‘As we participate in caring communities, we become more of who we were created to be.’ Grant Campbell, our CEO, blogs about the speech he made this week at the Scottish Parliament.
I’ve just had the privilege of speaking about what Social Justice and Equality mean to me at the Scottish Parliament. I was asked to share the platform with Alex Neil MSP, the newly appointed Cabinet Secretary for Social Justice. Here’s an outline.
Turn the other cheek
The gospel according to Matthew records that Jesus said 1 'do not resist an evil person! If someone slaps you on the right cheek, offer the other cheek also.' It seems such a strange saying, almost advocating a pacifist ‘please just hit me again it doesn’t matter’ response. While we instantly recognise that it’s a non-violent response, we don’t seem to understand why the other cheek? Are we to be door mats to be stepped on?
Rather this is actually a non-violent protest, a statement of equality that would have reverberated around the city and nation.
You see, in order to be slapped on ‘the right cheek’ you must strike with the back of your hand, an action that is strongly associated with master and slave, ruler and subservient, or someone of lower status in society. Equals would come to blows, or use palm of the hand. Hence turning the other cheek is a provocative statement of equality. It says that I am not less than you, I am your equal and you should treat me as such.
Social justice and equality are much talked about subjects, and many work hard to achieve it. Yet it still seems that they are forever on the horizon, just in view but out of reach.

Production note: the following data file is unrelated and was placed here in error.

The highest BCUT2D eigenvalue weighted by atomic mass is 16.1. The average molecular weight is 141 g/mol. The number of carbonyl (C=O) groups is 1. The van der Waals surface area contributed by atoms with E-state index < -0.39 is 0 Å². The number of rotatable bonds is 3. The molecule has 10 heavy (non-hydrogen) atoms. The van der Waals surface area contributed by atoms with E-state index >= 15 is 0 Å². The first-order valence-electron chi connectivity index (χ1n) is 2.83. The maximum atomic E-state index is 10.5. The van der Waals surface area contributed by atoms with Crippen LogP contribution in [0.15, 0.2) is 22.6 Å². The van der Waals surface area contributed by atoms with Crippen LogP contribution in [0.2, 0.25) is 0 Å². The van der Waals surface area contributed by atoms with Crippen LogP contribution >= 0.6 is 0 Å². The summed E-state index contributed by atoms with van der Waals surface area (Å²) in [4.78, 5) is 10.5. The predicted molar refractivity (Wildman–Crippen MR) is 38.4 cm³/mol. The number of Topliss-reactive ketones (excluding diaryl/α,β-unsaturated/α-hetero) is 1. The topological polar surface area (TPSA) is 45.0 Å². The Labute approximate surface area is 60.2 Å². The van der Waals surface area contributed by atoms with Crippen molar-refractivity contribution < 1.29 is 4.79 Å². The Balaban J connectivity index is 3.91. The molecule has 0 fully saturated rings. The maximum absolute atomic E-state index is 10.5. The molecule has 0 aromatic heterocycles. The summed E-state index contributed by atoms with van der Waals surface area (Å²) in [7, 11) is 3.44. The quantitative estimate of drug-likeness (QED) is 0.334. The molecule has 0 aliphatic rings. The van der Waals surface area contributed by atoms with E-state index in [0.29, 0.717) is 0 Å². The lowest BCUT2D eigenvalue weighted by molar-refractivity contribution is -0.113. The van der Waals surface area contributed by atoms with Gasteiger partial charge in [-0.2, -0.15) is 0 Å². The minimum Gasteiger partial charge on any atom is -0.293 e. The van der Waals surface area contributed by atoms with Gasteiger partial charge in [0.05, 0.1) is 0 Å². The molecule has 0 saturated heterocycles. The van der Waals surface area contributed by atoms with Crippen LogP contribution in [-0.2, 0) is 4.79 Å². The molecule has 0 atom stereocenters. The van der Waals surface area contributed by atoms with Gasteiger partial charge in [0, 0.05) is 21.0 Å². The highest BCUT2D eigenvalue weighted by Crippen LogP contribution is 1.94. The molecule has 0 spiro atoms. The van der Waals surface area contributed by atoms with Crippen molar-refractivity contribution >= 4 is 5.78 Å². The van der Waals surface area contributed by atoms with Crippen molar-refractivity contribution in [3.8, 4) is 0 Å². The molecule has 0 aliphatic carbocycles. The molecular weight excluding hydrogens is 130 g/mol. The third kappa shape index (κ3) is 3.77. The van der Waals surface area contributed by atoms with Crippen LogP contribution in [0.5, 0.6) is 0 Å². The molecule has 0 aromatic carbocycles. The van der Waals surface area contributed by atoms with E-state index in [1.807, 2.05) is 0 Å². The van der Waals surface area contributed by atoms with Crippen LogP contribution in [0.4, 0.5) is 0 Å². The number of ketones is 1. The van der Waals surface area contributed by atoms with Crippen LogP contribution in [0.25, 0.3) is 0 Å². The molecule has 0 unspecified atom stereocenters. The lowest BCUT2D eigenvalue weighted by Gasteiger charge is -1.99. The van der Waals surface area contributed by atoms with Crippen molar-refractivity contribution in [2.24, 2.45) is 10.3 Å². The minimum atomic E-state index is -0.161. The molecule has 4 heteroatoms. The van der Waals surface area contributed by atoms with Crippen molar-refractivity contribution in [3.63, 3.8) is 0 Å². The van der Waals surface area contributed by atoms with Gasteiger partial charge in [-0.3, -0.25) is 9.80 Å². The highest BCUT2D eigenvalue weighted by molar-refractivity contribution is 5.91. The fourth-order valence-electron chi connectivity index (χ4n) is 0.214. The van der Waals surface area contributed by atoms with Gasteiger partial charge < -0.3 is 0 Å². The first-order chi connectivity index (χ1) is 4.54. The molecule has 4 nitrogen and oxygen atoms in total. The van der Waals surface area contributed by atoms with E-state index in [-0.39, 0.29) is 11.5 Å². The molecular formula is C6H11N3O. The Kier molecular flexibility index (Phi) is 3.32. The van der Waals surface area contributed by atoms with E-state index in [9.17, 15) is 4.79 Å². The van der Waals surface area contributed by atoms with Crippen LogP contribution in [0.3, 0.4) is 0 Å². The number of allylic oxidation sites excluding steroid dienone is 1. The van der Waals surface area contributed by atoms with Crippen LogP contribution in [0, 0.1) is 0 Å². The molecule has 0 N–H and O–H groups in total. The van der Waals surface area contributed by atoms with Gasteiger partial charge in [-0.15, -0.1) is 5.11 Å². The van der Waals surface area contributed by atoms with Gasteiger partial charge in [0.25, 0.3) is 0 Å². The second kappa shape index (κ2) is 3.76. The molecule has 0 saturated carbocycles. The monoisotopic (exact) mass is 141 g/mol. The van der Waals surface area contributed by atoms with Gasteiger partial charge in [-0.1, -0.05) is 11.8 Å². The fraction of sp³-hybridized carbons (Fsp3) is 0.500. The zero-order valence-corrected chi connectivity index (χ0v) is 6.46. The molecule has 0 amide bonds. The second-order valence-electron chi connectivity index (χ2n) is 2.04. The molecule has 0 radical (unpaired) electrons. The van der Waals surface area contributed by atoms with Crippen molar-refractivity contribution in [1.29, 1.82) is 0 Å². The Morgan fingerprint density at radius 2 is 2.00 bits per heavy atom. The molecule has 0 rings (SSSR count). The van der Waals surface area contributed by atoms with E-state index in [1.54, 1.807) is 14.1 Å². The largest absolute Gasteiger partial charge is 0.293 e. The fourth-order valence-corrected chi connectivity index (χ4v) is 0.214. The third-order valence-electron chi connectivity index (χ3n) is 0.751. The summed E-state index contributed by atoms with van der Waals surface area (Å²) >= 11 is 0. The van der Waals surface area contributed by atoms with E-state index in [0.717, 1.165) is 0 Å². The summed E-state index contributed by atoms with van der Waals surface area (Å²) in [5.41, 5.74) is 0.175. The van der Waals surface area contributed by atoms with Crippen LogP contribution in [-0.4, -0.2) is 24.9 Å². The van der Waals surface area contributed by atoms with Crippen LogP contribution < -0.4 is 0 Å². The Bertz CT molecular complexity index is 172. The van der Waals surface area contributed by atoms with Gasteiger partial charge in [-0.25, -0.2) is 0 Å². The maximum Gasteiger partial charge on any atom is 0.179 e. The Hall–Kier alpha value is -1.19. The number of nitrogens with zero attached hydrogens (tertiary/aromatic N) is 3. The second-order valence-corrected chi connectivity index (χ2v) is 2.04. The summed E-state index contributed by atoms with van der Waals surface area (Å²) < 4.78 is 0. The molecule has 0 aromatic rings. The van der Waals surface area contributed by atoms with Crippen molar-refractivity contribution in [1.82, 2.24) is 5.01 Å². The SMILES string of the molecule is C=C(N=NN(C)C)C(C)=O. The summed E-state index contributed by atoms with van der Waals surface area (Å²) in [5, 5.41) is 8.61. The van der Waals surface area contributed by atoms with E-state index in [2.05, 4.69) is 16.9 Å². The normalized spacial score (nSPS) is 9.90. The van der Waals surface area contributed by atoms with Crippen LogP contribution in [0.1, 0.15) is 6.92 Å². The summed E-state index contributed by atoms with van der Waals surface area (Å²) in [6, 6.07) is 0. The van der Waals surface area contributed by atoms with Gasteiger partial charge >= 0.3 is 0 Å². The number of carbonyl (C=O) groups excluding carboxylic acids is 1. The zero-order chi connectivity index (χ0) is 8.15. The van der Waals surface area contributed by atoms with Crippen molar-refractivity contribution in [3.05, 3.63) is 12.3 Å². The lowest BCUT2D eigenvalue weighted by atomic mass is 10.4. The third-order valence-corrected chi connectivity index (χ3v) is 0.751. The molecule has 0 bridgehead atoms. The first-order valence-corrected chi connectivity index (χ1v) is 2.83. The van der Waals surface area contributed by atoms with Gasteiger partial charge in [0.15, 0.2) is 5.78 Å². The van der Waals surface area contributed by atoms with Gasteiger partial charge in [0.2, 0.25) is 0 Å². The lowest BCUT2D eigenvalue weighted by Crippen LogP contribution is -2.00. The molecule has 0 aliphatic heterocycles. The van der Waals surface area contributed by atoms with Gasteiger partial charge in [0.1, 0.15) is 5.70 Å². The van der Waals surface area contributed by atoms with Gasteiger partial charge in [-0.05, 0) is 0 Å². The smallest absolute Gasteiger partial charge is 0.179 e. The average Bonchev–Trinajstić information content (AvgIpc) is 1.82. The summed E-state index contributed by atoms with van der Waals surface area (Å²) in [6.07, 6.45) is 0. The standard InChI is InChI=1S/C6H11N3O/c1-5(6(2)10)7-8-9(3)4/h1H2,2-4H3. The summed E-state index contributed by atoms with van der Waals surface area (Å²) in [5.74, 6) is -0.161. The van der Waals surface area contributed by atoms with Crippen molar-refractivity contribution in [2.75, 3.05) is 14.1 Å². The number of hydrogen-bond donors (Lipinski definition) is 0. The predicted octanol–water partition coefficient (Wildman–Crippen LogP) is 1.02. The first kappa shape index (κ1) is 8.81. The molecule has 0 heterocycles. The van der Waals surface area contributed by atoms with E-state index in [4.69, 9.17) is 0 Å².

Too often there are people in society who are invisible to us, that we don’t see or don’t notice, people who often need to be seen, heard and understood. Sadly and painfully we’re all too well aware that, depending on where geographically you are born and in to what kind of family, can, with a few notable exceptions, often have devastating effects on your prospects.
Yet the value of a life born into poverty is no different from those born into security. We’re all different but ‘We're a' Jock Tamson's Bairns'.
Sometimes we need to work a little harder with those who are vulnerable – to level the playing field to provide the same opportunities for all of society. I feel compelled to work for a society that acknowledges that it must do more to support disadvantaged people – to help them reach their full potential.
Genesis tells us that God created us as to be human in His image. This image and something of our humanity was quickly broken. While I would strongly argue that it is Christ who redeems us, there is something in our care for the other that makes us all more human and less broken. As we participate in caring communities, we become more of who we were created to be as we give and receive the community’s care. That for me is just the start of social justice and equality.
1. Matthew 5:39 NLT
Grant’s blogs can all be found on his Blogspot site.